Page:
For me, the new year started off with a bang: While hydrogen and fuel cells had rarely been discussed at the many energy conferences held in past years, power-to-gas, electrolyzers and fuel cells are quickly seizing the spotlight these days. It’s very good news for technology suppliers listed on the stock exchange, especially for those mentioned below. The market has finally built enough momentum, and the public is taking note. Also, Tesla’s position as the leader of the field took a bit of a hit in 2018: Competition grew fiercer, with more and more businesses offering electric or hybrid models.
Take Hyundai and its Nexo. Power-to-X has become a hot topic as well. Two companies that stand to gain a lot from recent developments are Ballard and Hydrogenics. Their fuel cells are being used to power buses, trucks and railway vehicles, and their electrolyzers and fueling stations provide the required infrastructure.
Happy news for those who bought stock of Hydrogenics (Nasdaq: HYGS) in late 2018: The price has gone up by more than 70 percent since the last issue of H2-international was published. One reason for the boost has been Air Liquide’s acquisition of Hydrogenics shares in the amount of USD 20.5 million, netting the former a stake of around 20 percent in the latter. I expect the acquisition will result in synergies, considering Air Liquide, a French gas supplier, is certainly interested in Hydrogenics’ electrolyzer and fueling station technology. This partnership is very similar to the collaboration between Hydrogenics (corrected: Apr. 8th – translation error) and rolling stock manufacturer Alstom, which is planning to use fuel cells to power its latest generation of trains.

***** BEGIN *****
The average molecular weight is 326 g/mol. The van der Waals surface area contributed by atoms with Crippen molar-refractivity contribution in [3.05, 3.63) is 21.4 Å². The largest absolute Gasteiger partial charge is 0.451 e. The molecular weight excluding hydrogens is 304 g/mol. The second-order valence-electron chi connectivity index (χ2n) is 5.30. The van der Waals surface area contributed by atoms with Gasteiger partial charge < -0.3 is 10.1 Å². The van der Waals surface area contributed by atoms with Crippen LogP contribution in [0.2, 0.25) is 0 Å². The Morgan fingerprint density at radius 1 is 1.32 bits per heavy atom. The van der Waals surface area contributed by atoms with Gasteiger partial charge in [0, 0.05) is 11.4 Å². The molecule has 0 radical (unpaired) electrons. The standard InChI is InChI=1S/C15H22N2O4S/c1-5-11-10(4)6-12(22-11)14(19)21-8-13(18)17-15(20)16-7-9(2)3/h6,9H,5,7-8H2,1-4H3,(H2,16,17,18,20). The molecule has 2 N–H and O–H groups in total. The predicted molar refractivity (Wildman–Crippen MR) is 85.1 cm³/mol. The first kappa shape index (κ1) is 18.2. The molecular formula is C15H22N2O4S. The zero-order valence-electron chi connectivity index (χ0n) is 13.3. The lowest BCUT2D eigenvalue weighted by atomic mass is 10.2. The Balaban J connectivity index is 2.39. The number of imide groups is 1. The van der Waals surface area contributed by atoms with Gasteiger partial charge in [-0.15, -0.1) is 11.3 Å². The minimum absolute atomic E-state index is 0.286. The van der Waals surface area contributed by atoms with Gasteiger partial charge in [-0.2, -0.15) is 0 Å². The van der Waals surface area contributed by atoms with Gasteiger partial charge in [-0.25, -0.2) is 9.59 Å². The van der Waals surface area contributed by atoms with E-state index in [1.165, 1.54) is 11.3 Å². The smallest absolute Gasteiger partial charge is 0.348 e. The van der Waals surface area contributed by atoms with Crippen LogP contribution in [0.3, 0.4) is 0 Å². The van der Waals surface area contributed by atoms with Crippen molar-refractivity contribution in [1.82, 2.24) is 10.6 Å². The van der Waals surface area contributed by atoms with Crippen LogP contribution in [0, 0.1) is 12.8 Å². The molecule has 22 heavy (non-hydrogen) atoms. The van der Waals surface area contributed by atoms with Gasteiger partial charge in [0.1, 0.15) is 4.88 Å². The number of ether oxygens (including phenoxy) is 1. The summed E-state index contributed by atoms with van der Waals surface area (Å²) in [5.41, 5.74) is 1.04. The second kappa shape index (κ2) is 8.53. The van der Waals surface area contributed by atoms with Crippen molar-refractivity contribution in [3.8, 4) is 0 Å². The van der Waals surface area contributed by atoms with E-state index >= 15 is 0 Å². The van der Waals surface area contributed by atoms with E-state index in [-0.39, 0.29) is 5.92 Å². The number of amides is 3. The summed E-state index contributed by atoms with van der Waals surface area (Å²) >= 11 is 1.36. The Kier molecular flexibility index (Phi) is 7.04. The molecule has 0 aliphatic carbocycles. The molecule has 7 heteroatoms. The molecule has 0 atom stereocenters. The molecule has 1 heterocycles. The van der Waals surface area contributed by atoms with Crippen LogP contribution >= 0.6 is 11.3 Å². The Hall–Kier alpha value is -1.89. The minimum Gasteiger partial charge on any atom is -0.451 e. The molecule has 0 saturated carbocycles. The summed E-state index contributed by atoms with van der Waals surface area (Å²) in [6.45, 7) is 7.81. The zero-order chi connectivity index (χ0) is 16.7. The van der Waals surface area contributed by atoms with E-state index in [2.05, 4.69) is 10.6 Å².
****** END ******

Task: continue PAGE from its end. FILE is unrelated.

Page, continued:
Another reason, besides the one mentioned above, is that Air Liquide awarded Hydrogenics a contract to build a 20-megawatt electrolyzer. This system is seen as the first step in constructing the world’s largest electrolyzer farm. It seems likely that this customer’s initial order won’t be its last but rather the first of many to come.
Share trading can result in a total loss of your investment. Consider spreading the risk as a sensible precaution. The fuel cell companies mentioned in this article are small and mid-cap ones, i.e., they may experience high stock volatility. This article is not to be taken as a recommendation of what shares to buy or sell – it comes without any explicit or implicit guarantee or warranty. All information is based on publicly available sources and the content of this article reflects the author’s opinion only. This article focuses on mid-term and long-term prospects and not short-term profit. The author may own shares in any of the companies mentioned in it.
Written by Sven Jösting